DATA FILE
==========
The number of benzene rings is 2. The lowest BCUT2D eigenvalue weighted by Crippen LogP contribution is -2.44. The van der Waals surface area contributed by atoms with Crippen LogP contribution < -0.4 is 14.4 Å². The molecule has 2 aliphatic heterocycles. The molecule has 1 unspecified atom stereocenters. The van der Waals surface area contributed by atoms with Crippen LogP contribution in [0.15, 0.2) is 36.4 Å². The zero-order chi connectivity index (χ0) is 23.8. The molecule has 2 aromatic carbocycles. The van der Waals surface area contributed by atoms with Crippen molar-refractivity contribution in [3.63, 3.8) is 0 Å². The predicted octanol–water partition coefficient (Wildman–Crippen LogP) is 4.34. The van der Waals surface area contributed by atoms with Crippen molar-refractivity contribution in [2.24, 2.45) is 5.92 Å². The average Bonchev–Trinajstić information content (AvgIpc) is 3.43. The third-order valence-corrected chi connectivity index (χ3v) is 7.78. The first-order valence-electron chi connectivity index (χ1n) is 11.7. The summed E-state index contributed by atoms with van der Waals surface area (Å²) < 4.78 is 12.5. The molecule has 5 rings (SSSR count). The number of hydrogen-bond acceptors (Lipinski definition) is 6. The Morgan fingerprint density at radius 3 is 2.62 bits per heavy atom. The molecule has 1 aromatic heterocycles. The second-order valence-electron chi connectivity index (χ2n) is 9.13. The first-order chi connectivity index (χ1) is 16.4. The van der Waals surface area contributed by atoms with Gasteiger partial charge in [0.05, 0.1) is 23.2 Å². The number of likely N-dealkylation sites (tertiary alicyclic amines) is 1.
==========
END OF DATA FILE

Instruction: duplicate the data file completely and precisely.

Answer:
The number of benzene rings is 2. The lowest BCUT2D eigenvalue weighted by Crippen LogP contribution is -2.44. The van der Waals surface area contributed by atoms with Crippen LogP contribution < -0.4 is 14.4 Å². The molecule has 2 aliphatic heterocycles. The molecule has 1 unspecified atom stereocenters. The van der Waals surface area contributed by atoms with Crippen LogP contribution in [0.15, 0.2) is 36.4 Å². The zero-order chi connectivity index (χ0) is 23.8. The molecule has 2 aromatic carbocycles. The van der Waals surface area contributed by atoms with Crippen molar-refractivity contribution in [3.63, 3.8) is 0 Å². The predicted octanol–water partition coefficient (Wildman–Crippen LogP) is 4.34. The van der Waals surface area contributed by atoms with Crippen molar-refractivity contribution in [2.24, 2.45) is 5.92 Å². The average Bonchev–Trinajstić information content (AvgIpc) is 3.43. The third-order valence-corrected chi connectivity index (χ3v) is 7.78. The first-order valence-electron chi connectivity index (χ1n) is 11.7. The summed E-state index contributed by atoms with van der Waals surface area (Å²) < 4.78 is 12.5. The molecule has 5 rings (SSSR count). The number of hydrogen-bond acceptors (Lipinski definition) is 6. The Morgan fingerprint density at radius 3 is 2.62 bits per heavy atom. The molecule has 1 aromatic heterocycles. The second-order valence-electron chi connectivity index (χ2n) is 9.13. The first-order chi connectivity index (χ1) is 16.4. The van der Waals surface area contributed by atoms with Gasteiger partial charge in [0.05, 0.1) is 23.2 Å². The number of likely N-dealkylation sites (tertiary alicyclic amines) is 1.